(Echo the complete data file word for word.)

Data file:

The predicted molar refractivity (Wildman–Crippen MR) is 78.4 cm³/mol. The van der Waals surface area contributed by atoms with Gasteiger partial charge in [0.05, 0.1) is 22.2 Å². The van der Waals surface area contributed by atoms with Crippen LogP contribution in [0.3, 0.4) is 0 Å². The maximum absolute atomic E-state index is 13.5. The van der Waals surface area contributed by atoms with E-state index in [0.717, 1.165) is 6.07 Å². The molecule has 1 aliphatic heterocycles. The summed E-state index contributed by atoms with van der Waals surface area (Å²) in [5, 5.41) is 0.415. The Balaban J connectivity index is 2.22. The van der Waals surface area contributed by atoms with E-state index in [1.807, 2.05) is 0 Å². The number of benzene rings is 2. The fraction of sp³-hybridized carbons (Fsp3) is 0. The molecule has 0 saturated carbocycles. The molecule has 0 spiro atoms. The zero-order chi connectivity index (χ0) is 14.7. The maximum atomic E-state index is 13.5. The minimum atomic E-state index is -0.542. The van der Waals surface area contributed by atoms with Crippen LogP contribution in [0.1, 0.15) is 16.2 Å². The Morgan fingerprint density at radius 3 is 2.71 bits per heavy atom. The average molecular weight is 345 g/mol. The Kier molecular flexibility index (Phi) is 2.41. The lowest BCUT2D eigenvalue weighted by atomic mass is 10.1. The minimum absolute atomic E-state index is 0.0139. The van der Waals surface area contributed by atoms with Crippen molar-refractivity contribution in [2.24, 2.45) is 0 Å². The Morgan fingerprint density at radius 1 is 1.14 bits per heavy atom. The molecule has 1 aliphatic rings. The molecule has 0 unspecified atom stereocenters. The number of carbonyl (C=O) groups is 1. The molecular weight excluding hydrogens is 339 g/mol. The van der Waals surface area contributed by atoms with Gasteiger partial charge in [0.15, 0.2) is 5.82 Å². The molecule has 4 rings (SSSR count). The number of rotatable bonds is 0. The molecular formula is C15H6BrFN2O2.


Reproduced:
The predicted molar refractivity (Wildman–Crippen MR) is 78.4 cm³/mol. The van der Waals surface area contributed by atoms with Gasteiger partial charge in [0.05, 0.1) is 22.2 Å². The van der Waals surface area contributed by atoms with Crippen LogP contribution in [0.3, 0.4) is 0 Å². The maximum absolute atomic E-state index is 13.5. The van der Waals surface area contributed by atoms with E-state index in [0.717, 1.165) is 6.07 Å². The molecule has 1 aliphatic heterocycles. The summed E-state index contributed by atoms with van der Waals surface area (Å²) in [5, 5.41) is 0.415. The Balaban J connectivity index is 2.22. The van der Waals surface area contributed by atoms with E-state index in [1.807, 2.05) is 0 Å². The number of benzene rings is 2. The fraction of sp³-hybridized carbons (Fsp3) is 0. The molecule has 0 saturated carbocycles. The molecule has 0 spiro atoms. The zero-order chi connectivity index (χ0) is 14.7. The maximum atomic E-state index is 13.5. The minimum atomic E-state index is -0.542. The van der Waals surface area contributed by atoms with Crippen LogP contribution in [0.1, 0.15) is 16.2 Å². The Morgan fingerprint density at radius 3 is 2.71 bits per heavy atom. The average molecular weight is 345 g/mol. The Kier molecular flexibility index (Phi) is 2.41. The lowest BCUT2D eigenvalue weighted by atomic mass is 10.1. The minimum absolute atomic E-state index is 0.0139. The van der Waals surface area contributed by atoms with Crippen molar-refractivity contribution in [2.24, 2.45) is 0 Å². The Morgan fingerprint density at radius 1 is 1.14 bits per heavy atom. The molecule has 1 aliphatic rings. The molecule has 0 unspecified atom stereocenters. The number of carbonyl (C=O) groups is 1. The molecular weight excluding hydrogens is 339 g/mol. The van der Waals surface area contributed by atoms with Gasteiger partial charge in [0.15, 0.2) is 5.82 Å². The molecule has 4 rings (SSSR count). The number of rotatable bonds is 0. The molecular formula is C15H6BrFN2O2.